Cotton acreage may get a leg-up in the current kharif season as farmers in states like Gujarat, Maharashtra and Karnataka are likely to shift to this hardy fibre crop, a key input for the textile industry, given that truant monsoon deprived the region of rains in a crucial phase between June 23 and July 12.
The sowing area under cotton was 13% down at 9.8 million hectares as of July 16 from a year ago.
According to a research report by rating agency Crisil, a continued dry spell in Gujarat may lead to a major crop shift from groundnut to cotton (which can survive in lower rains). The state received 67% lower than normal rain between June 23 and July 12. The seasonal rainfall deficit in the state remains high at 37% of the long period average (LPA) as of Monday, little change from the 39% shortfall as of July 13. The sowing area under cotton was down 10% at 1.8 million hectares while groundnut coverage was down 16% at 1.5 million hectares until July 16.
Maharashtra, the second-biggest producer after Gujarat, and Karnataka are the two other states where Crisil sees a possibility of shifting to cotton from soybean and other crops. However, Maharashtra government officials are hopeful of higher-than-normal acreage (3.9 million hectares) of soybean aided by widespread rains in the past few days across the state.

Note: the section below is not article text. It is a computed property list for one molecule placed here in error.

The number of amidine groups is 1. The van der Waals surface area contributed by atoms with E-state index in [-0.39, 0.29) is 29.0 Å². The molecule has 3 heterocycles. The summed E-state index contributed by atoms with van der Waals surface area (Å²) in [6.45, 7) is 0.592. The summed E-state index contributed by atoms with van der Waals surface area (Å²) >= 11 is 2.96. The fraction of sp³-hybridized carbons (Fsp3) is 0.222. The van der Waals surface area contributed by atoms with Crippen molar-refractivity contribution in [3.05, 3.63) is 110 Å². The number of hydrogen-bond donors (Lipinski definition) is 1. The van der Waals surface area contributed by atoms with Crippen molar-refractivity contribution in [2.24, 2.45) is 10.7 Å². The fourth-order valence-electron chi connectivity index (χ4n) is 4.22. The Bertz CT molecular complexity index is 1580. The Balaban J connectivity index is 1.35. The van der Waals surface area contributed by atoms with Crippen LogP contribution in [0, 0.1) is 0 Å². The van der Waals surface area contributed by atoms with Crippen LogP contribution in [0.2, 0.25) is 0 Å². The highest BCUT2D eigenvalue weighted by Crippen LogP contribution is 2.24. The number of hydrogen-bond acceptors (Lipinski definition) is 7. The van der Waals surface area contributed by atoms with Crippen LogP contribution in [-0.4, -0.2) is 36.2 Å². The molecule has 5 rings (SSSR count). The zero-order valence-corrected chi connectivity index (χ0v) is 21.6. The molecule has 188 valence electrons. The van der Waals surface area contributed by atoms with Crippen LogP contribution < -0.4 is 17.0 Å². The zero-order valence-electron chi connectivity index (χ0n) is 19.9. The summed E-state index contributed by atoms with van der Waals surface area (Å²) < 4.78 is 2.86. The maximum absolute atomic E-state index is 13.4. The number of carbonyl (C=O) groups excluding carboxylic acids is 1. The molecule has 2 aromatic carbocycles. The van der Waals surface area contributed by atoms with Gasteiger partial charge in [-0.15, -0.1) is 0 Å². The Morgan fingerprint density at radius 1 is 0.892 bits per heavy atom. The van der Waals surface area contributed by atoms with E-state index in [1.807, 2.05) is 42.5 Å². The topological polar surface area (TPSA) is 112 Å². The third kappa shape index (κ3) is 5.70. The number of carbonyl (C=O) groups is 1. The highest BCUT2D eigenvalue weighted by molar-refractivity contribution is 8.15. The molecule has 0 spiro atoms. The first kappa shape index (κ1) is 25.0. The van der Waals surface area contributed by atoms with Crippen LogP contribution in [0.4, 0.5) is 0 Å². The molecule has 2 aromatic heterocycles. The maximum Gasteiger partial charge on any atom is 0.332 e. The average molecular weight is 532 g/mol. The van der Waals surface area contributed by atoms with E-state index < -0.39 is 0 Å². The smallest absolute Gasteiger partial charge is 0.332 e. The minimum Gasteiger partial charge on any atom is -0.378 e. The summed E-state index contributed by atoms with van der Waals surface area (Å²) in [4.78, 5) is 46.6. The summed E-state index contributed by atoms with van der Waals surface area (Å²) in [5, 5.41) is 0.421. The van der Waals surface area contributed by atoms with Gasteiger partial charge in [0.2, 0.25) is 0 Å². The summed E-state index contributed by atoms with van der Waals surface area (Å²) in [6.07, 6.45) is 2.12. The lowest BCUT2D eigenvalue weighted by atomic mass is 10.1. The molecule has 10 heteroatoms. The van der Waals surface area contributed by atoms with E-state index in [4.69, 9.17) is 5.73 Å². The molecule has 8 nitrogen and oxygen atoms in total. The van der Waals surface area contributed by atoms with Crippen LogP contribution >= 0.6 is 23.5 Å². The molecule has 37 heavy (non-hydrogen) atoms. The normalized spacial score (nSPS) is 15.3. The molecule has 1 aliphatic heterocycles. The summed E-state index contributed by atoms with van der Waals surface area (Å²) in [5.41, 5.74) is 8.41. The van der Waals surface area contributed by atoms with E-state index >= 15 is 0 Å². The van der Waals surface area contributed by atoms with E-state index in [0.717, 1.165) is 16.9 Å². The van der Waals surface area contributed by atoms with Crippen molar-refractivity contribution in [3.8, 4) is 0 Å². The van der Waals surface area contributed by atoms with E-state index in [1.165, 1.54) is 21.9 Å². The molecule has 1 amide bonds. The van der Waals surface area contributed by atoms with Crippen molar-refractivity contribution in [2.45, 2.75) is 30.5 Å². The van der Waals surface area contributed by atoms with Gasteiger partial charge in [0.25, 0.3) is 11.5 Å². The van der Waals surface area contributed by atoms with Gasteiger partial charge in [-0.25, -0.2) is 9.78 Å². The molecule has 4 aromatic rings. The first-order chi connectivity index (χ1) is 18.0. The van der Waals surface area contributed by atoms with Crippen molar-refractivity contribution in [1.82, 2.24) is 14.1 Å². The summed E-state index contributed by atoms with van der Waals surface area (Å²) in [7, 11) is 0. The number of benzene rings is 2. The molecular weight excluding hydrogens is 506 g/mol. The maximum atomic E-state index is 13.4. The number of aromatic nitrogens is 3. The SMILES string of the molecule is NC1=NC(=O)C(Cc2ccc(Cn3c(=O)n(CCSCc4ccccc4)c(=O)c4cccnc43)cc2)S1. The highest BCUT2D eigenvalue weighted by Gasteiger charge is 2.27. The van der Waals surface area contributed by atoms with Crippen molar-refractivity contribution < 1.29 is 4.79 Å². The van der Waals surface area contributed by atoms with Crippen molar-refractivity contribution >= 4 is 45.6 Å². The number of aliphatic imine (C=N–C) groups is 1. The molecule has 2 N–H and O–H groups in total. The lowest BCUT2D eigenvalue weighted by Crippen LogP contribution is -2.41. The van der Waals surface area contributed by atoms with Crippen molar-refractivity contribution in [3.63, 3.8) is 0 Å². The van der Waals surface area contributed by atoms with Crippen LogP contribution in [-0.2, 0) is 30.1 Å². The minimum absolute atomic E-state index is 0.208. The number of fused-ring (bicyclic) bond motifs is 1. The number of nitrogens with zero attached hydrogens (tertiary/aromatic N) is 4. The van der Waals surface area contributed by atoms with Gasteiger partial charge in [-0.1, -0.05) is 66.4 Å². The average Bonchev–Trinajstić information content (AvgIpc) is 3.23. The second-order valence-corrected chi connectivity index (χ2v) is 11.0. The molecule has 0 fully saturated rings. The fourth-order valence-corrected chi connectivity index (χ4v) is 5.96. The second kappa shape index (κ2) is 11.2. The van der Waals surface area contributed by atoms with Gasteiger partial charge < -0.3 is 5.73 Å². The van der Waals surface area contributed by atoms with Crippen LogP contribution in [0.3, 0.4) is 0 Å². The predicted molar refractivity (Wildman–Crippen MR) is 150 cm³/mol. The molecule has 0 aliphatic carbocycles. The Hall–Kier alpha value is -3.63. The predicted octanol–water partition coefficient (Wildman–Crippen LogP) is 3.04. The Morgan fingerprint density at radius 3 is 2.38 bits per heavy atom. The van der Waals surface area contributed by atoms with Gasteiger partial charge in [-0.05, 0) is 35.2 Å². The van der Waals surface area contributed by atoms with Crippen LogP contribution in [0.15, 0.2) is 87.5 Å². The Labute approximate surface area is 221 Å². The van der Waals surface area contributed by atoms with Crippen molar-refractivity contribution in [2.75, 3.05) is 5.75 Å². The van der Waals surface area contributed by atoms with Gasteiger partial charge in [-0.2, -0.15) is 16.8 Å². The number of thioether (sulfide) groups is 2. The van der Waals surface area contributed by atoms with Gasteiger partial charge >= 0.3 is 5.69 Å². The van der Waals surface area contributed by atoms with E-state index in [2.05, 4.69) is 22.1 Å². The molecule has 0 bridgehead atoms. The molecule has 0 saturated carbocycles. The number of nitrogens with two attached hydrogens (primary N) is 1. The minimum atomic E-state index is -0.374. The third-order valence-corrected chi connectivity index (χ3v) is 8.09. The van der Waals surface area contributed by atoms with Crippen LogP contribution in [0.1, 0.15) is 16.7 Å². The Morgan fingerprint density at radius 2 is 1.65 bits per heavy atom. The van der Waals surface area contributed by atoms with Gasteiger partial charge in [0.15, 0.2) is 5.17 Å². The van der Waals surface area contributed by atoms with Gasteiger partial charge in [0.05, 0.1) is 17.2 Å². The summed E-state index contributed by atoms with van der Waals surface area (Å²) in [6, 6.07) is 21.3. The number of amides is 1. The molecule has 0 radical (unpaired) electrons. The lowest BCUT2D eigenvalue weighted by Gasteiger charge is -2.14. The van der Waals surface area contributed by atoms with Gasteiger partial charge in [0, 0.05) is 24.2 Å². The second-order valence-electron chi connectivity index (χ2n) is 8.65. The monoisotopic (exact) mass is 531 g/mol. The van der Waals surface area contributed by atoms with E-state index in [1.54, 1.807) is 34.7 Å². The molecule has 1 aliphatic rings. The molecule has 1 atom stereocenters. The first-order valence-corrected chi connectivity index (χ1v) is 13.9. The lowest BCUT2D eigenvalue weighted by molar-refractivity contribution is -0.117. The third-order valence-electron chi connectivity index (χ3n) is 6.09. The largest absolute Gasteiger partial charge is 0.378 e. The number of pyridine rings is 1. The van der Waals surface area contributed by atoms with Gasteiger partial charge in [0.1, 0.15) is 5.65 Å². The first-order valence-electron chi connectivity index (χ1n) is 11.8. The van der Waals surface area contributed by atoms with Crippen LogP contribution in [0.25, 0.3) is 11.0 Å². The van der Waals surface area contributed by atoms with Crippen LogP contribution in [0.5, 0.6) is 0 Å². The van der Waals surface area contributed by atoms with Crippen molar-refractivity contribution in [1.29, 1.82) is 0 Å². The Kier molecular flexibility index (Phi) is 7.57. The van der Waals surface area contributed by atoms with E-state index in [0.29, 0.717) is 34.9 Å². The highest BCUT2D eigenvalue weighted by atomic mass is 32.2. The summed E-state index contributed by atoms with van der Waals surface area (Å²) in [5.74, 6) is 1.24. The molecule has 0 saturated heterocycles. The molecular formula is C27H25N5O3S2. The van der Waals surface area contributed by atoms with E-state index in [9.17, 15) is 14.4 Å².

Farmers are facing a shortage of soybean seeds in many states including Madhya Pradesh and Maharashtra as demand soared this year after prices increased substantially. The all India average mandi price, which was at its minimum support price (MSP) level of Rs 3,880/quintal during October-December last year (main harvesting period), soared to `6,741/quintal last month, up by 74% against MSP.
Rajasthan, with the 58% rainfall deficit, may effectuate a shift from soybean to maize in key deficit areas if precipitation does not recover within the next 10 days, Crisil said in the report released Monday.
As the cumulative sowing of all crops till July 16 in the ongoing season was 12% lower, on-year, the report attributed it to the advancement in sowing last year. Monsoon covered the entire country 12 days before the normal schedule of July 8 and the distribution was also largely even.
In the progress of the 2021 monsoon, Crisil said it covered almost 93% of kharif acreage as of June 23. However, the lull in monsoon up to 12 July (from June 19) has weighed on the pace of kharif sowing, it added.
Up to the third week of June, rainfall in India was 28% higher than normal, with all four regions (northwest, central, south, and east and northeast) recording surplus rainfall. However, rainfall turned 32% deficit compared with the LPA, between June 23 and July 12. The northwest region recorded the highest deficit of 55% followed by Central India 39% deficit and the South peninsula recorded 2% lower than normal rainfall (June 23-July 12). Though east and northeast regions recorded a 23% rainfall deficit, the volume of precipitation is quite high to have any adverse impact on sowing.